Globe and Mail

Lone-parent families: Comparing the '90s and the '30s

Thursday, February 18, 1999
Edited by Philip Jackman

We tend to regard the prevalence of single-parent families as a comparatively modern phenomenon. It's not.

While 14.5 per cent of today's families are headed by a single parent (83 per cent by a woman) the figure in 1931 wasn't much different: 13 per cent.

The all-time low was 8.2 per cent in 1966.

Today, most lone parents are separated, divorced or are unmarried mothers. The story in 1931 was very different.

In those days, divorce carried a stigma and most single parents were widows or widowers.

One reason for this was the numbers of fathers killed during the First World War. Another was the higher figures for women who died in childbirth. Additional reasons included more men dying in accidents on the farm and in the factories, plus higher death rates from disease for both sexes.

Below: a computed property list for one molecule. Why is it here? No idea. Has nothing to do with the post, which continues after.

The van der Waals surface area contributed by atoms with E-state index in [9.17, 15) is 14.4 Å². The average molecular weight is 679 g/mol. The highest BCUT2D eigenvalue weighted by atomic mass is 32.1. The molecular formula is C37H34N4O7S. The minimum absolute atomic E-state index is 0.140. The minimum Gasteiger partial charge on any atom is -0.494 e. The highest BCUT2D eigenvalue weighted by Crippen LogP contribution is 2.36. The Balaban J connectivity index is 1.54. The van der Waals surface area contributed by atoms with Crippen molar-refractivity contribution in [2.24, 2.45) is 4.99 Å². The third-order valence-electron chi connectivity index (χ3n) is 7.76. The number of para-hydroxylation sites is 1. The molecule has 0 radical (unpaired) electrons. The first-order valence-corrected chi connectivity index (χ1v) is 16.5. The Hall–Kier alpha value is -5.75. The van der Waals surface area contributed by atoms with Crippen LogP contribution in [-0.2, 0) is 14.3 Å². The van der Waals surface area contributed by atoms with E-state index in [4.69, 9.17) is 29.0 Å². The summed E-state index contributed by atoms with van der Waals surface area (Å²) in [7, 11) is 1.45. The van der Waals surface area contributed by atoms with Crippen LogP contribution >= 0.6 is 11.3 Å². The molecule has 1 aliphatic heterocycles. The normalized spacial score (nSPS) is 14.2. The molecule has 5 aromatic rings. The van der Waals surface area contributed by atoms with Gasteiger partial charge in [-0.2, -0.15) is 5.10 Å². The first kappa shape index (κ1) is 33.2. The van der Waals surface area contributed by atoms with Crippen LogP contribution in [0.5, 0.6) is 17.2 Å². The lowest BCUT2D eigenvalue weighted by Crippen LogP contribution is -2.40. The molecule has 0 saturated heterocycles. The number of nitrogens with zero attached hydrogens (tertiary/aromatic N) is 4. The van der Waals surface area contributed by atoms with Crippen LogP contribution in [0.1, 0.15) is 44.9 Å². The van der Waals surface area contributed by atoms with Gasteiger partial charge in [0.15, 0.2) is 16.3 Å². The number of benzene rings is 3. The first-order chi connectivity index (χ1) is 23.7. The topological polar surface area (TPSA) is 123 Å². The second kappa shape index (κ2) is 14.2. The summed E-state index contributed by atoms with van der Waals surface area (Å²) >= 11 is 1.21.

"Lone-parent families have been around for a long time and we as a society always face the obligation of finding ways to support them," says Robert Glossop, executive director of programs and research at the Vanier Institute of the Family in Ottawa.

"In the past, what often happened was that the widow or widower would return to live at home with their parents or their in-laws. They received support informally from the community through the church and so forth.

"Today, we expect -- and I think legitimately so -- that lone-parent families are going to be able to maintain their own independent households. So, many of them do in fact become charges to the state through social assistance."

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